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   The data handling cycle:
                                                                           3.Collect data:
1.Specify the problem:            2.Plan:
                                                                           gather the appropriate
ask a question or                 decide what data to
                                                                           data from your primary
questions                         collect, who to collect it
                                                                           or secondary source…as
                                  from and how you will
                                                                           quickly and efficiently as
                                  collect it

                5.Interpret and discuss:                       4.Process and represent:
                use you data to answer                         reduce the raw data to
                the initial question(s)                        summary information,
                and consider                                   including models,lists,
                supplementary questions                        tables, charts etc…to
                                                               help to answer your

   Handling data is a process. It begins with a question or questions. It is difficult to
   ‟handle data‟ if there‟s no obvious purpose! Try, as much as possible, to collect data
   to answer „real‟ questions related to the children‟s experience. It is possible to use
   first hand (primary) sources (the data that is collected by the children directly)
   and second hand (secondary) sources (data that is obtained from prepared
   databases, reference books, newspapers, registers, weather statistics and so on).

   Are we good at estimating the number of sweets in a jar?
   Who, in our class, has the most pets?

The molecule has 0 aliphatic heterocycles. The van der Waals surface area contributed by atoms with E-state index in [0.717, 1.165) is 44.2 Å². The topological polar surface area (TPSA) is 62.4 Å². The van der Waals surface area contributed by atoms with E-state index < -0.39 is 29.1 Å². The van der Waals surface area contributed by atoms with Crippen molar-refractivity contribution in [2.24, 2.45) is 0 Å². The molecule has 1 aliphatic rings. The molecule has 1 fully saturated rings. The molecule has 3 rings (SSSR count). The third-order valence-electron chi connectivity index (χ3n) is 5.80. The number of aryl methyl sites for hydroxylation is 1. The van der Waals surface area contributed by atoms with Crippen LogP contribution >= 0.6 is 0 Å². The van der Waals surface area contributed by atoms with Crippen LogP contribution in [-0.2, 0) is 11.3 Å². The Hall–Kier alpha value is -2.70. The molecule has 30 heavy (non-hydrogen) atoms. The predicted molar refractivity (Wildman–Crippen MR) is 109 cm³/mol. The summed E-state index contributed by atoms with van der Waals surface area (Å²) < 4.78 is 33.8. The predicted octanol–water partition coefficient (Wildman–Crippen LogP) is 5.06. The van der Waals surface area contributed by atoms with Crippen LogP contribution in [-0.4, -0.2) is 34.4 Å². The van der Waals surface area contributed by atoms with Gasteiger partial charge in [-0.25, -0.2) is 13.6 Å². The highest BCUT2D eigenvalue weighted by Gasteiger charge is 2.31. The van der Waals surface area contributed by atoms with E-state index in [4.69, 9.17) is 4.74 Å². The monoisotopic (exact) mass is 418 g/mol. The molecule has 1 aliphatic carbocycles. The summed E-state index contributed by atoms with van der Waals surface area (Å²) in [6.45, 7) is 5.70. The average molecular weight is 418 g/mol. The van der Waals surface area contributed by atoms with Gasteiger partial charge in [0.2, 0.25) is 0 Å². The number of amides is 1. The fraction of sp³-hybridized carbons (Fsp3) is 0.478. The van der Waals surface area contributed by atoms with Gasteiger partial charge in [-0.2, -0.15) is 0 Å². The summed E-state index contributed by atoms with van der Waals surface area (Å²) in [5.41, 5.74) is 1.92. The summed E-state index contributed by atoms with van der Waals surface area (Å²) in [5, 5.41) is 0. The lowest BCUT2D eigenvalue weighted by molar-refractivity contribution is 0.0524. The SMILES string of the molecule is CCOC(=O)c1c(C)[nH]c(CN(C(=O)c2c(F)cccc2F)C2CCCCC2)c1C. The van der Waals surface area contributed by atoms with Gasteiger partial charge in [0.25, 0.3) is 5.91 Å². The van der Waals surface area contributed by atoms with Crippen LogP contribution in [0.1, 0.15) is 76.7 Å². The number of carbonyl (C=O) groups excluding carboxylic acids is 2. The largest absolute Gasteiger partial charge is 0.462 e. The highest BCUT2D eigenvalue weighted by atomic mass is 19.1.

What do five and six year olds like to drink?
   In which division were most goals scored on Saturday?
   Which is the wettest month in our town?

   Having posed the question the group then needs to consider what data needs
   collecting, from whom and how.
   Generally speaking we would pose questions requiring the use of discrete data in
   years 1-4 with the introduction of continuous data in years 5-6.
Primary data should be collected as quickly and efficiently as possible, not by „time-
consuming clip board wanderings!‟ Obviously the time taken will vary according to
the data being collected but the collection process, whilst being an important
element in the process, should be seen as only a part of the much longer process.

 Having collected the data it needs to be represented in the most appropriate and
useful form, varying from a simple 3D model (piles of coloured cubes with labels) to
complex graphs and charts. The Framework gives detailed guidance on the
progression from Yr1-6.

Graphs and charts are very powerful in that they:
 often provide a lot of information in a small space
 represent information at a glance (timetable, price list)
 replace the need for lots of words

From the final representation the group can consider the answer to the original
problem, this may or may not be a straightforward answer and it may throw up
supplementary questions. This is an important aspect of data handling.
How good are we at estimating?
Could we improve our estimation?
How can we test improvement?
What do five and six year olds like to drink?
Would it be the same for all five and six year olds?
Is it the same for ten- year olds or adults?

All aspects of the data handling cycle are important and evidence suggests that
schools have been giving time to the collection and representation aspects but little
or no time to the first, second and last part of the cycle. It is important that
children learn to recognise the cyclical nature of the process and develop
confidence in all its stages. This work will increasingly involve the use of ICT as well
as other forms of representation.

Computers in both Key Stages 1&2 can be used to “explore and explain patterns in
data: for example, by accessing, displaying and interpreting ready-made sets of
data, displaying quickly a bar chart or pictogram showing the outcome of a class
vote, or using a sensor connected to a computer to measure, display and show
trends in room temperature” (Framework, section 1, page31)

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